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Considering the rich musical legacy of the United States of America —arguably its greatest export— our country has pretty crappy music television programming.

While Europe has consistently televised full concerts and live performances in a variety of interesting ways, we have little besides one or two song guest spots on late night TV.

There’s the Super Bowl halftime show (which increasingly features pre-taped music so as to not interfere with the choreography), competition shows like “The Voice” (which reduce music to a crass popularity contest), and the mostly music-less MTV, which…don’t even get me started.

But then there’s “Austin City Limits.”

Since 1974, “Austin City Limits,” or ACL, as its often referred to, has featured some of music’s greatest artists, from country to alternative rock, in full performance for all to see over the course of an hour. That it’s a product of the non-profit Public Broadcasting Service should come as no surprise.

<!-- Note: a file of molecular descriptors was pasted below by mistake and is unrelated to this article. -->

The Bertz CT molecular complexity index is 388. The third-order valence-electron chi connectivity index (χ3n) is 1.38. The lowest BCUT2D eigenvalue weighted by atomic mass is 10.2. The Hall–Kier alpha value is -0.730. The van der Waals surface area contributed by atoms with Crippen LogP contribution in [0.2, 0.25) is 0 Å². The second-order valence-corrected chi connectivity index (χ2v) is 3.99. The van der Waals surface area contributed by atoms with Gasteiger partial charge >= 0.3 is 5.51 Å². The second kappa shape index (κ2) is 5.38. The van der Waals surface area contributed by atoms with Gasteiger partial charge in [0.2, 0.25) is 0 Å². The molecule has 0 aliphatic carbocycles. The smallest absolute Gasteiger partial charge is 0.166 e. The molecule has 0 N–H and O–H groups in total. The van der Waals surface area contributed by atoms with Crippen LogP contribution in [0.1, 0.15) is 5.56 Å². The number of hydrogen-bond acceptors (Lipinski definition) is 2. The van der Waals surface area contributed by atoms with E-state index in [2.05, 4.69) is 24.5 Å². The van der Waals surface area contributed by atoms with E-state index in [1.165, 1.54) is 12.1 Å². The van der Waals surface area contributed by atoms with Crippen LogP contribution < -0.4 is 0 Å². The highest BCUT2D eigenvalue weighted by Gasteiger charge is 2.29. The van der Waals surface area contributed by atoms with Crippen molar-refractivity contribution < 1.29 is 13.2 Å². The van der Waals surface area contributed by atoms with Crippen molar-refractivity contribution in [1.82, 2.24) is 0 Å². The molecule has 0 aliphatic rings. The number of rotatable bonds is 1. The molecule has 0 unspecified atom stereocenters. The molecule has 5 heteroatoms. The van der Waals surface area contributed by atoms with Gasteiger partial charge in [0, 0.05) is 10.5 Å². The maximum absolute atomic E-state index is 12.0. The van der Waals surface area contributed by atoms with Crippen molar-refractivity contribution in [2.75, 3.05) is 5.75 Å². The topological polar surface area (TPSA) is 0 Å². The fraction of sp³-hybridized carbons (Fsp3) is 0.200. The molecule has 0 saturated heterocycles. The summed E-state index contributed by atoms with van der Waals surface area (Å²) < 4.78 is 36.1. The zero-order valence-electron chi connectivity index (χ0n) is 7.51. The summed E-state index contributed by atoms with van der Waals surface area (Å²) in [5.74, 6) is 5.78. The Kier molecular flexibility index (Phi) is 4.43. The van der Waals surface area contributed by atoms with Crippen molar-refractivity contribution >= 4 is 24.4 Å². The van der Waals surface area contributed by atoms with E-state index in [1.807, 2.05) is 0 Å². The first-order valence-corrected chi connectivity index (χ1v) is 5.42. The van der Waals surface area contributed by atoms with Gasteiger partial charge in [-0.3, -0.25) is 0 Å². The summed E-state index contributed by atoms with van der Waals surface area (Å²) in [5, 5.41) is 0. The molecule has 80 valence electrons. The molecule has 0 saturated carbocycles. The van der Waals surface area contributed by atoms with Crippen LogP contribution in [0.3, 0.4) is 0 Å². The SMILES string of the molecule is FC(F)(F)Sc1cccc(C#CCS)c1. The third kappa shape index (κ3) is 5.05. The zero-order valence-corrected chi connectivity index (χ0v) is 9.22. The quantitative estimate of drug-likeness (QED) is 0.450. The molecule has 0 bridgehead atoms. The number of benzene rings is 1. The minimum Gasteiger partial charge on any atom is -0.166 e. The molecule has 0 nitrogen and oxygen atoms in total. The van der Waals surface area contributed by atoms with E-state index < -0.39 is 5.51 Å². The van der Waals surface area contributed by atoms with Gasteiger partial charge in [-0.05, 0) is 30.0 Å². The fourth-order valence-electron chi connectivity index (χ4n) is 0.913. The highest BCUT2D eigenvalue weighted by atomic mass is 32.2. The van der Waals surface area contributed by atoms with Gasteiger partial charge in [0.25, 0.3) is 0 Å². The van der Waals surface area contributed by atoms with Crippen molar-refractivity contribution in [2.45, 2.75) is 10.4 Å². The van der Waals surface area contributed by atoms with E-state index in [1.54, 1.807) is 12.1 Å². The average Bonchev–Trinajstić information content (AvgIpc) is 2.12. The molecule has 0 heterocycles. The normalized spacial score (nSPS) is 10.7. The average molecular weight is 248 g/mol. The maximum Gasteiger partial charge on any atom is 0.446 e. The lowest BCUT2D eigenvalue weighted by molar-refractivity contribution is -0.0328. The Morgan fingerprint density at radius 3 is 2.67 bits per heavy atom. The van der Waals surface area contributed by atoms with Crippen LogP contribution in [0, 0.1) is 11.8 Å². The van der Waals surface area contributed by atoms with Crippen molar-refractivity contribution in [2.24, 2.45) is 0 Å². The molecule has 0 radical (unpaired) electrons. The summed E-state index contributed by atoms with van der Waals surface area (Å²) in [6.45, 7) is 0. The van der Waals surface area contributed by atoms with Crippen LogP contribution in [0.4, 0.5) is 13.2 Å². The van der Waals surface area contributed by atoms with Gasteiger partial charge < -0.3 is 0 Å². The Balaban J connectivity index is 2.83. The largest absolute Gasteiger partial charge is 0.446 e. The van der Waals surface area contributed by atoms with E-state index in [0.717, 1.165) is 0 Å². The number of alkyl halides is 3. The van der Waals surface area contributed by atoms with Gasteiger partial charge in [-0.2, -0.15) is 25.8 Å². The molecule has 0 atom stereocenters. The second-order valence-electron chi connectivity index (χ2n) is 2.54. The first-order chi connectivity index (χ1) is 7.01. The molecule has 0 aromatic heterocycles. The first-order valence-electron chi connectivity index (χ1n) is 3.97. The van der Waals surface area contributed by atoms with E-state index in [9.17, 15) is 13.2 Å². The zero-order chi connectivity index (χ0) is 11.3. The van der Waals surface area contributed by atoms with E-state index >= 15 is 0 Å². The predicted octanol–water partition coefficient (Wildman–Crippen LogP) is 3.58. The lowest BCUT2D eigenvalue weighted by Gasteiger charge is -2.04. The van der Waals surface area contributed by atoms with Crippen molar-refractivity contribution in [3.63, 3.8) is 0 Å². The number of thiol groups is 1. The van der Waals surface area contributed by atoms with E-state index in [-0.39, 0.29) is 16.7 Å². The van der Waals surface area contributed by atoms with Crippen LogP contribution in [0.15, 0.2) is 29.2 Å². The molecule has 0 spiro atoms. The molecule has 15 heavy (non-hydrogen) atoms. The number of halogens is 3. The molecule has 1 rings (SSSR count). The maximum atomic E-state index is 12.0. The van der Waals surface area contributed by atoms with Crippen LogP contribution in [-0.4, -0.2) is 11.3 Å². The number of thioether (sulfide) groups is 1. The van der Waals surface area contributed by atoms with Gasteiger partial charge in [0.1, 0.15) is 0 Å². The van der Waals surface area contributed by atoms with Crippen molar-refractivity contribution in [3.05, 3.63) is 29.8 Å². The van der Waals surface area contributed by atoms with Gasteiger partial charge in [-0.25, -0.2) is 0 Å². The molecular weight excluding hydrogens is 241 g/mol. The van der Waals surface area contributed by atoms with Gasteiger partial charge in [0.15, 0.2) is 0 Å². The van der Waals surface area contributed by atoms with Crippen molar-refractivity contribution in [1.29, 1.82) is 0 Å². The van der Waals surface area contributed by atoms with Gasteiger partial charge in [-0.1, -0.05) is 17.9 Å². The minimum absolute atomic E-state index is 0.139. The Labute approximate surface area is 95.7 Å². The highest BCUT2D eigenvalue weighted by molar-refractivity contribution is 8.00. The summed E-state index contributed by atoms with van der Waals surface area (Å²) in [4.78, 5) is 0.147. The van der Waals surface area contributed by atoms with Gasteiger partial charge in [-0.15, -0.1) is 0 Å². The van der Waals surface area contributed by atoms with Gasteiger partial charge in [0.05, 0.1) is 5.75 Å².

However, rather than being filmed in one of PBS’s Northeastern hubs, it has since its inception been taped deep in the heart of Texas. In fact, Austin’s current reputation as the “Live Music Capital of the World” was a tagline widely promoted by the show.

The 2015 documentary “A Song for You: The Austin City Limits Story” looks back at its history on the occasion of its 40th anniversary and is currently available for streaming on Amazon Prime and YouTube Red.

Read the story at Decider.

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